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Old April 21st, 2007, 08:00 PM   #1
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To Steve H

Hello Steve, long time since I've visited this forum. I've been following trough your great explanations about digital sync VS timecode, and how does BWF that recorders like the HD-P2 use get along in all this. First I want to thank you about your explanations. I used to believe BWF had timecode embedded, thanks to your explanations now I know just the first sample has TC stamp, a mystery to me up till now.

Now, Its very clear to me, according to your explanation, that there is no way for getting TC sync with pro sumer cameras and a recorder like the HD-P2, other than specifying same frame rate on camera and recorder, and using a smart slate, jammed to the HD-P2 and align in the NLE in the old way, and if possible get digital clock sync between camera and recorder via video or word clock if doing large shootings. Seems pretty straight, unless I'm missing something?

Now my questions...
1) Since most of my clients here don't have a smart slate...I'm considering purchasing one myself. What would be an affordable one that would play along with the HD-P2?

2) what happens with film? Some of my friends do short films ocassionaly. Obviously shot at 24 fps. As far as I understand they send the footage to a post house wich during telecine changes to 29.97 video or something from wich they do the edits in usually FCP (no avid here). They do their edits and generate an EDL's that reference the original TC of the footage....
I'm wondering how a setup with an HD-P2 will integrate in all this...
Thanks in advance!
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Old April 22nd, 2007, 06:52 AM   #2
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Originally Posted by Berns Ortiz View Post
Hello Steve, long time since I've visited this forum. I've been following trough your great explanations about digital sync VS timecode, and how does BWF that recorders like the HD-P2 use get along in all this. First I want to thank you about your explanations. I used to believe BWF had timecode embedded, thanks to your explanations now I know just the first sample has TC stamp, a mystery to me up till now.

Now, Its very clear to me, according to your explanation, that there is no way for getting TC sync with pro sumer cameras and a recorder like the HD-P2, other than specifying same frame rate on camera and recorder, and using a smart slate, jammed to the HD-P2 and align in the NLE in the old way, and if possible get digital clock sync between camera and recorder via video or word clock if doing large shootings. Seems pretty straight, unless I'm missing something?

Now my questions...
1) Since most of my clients here don't have a smart slate...I'm considering purchasing one myself. What would be an affordable one that would play along with the HD-P2?

2) what happens with film? Some of my friends do short films ocassionaly. Obviously shot at 24 fps. As far as I understand they send the footage to a post house wich during telecine changes to 29.97 video or something from wich they do the edits in usually FCP (no avid here). They do their edits and generate an EDL's that reference the original TC of the footage....
I'm wondering how a setup with an HD-P2 will integrate in all this...
Thanks in advance!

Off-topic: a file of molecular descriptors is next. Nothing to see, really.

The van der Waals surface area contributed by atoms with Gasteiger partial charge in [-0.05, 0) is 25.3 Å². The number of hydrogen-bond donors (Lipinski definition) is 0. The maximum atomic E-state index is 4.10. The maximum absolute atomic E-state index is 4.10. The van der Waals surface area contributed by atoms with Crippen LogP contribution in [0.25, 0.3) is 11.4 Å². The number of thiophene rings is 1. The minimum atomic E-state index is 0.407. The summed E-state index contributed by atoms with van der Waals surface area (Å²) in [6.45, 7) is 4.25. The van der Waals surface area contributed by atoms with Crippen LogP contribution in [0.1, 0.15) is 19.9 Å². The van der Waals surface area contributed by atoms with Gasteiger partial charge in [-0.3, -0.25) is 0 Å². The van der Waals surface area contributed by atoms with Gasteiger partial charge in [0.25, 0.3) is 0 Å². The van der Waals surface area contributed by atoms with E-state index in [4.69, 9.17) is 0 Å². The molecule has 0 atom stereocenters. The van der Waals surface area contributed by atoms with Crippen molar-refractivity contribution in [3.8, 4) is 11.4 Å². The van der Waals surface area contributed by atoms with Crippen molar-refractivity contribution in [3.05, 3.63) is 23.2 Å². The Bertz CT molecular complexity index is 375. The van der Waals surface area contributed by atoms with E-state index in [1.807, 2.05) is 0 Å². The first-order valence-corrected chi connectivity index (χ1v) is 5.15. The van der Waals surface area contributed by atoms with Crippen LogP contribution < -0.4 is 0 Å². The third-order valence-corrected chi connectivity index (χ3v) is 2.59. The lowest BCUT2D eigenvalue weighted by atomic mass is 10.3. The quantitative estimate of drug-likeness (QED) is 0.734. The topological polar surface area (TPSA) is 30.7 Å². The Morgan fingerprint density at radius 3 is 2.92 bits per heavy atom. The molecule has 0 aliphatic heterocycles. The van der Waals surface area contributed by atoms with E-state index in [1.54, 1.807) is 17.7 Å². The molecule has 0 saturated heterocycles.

Thanks for you comments.

There may be some light on the horizon for getting TC from prosumer cameras. At NAB Ambient announced their new 'LANC Logger' product that reads from a LANC terminal and outputs LTC.

While there are a couple of cameras from Arriflex and Aaton/Panavision that do record timecode on the film, for the most part in film a timecode slate jammed from the audio recorder or timecode master is used. With analog or DAT recorders LTC is recorded alongside the sound and that's used to establish sync in telecine. Normal TC frame rate is 30FPS non-drop with DAT and filebased recorders set to 48kHz sample rate. (Sometimes 48.048kHz if it's available to avoid having to pitch-shift in telecine.) File based recorders timestamp the file header and during resolution in telecine the code that *would* have been generated as the file plays is regenerated by the software off of the timestamp and the frame rate. The sync point is an old-fashioned clapper slate with TC - the telecine operator finds the frame in the film where the sticks just close, reads the TC displayed on the slate and punches the numbers into the computer and the telecine software finds the appropriate spot in the audio file and lines 'em up to create the video clip with sound.

There's a slight problem with jamming the HD-P2 to a smart slate and that is while the recorder will chase external TC just fine, it doesn't OUTPUT code to another device. That means that the slate you choose needs to have a TC generator on it to serve as the code master rather than just a TC reader and AFAIK both the Ambient and Denecke models are readers only. While they generate code internally once jammed and don't need a continuous connection, they don't output their code to serve as the master for another device to sync to them. So you'll need not only the slate but also a master clock of some sort such as an Ambient clockit and you'd then jam both the recorder and the slate from it from that clock.

Don't know if you got the HD-P2 yet but if not, you might want to consider the SD 702T instead. The 702 outputs code so you can jam the slate to it, eliminating the need for another clock source and the overall cost of Tascam + Clockit+slate will be very close to the cost of SD702T+slate.
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Last edited by Steve House; April 22nd, 2007 at 08:26 AM.
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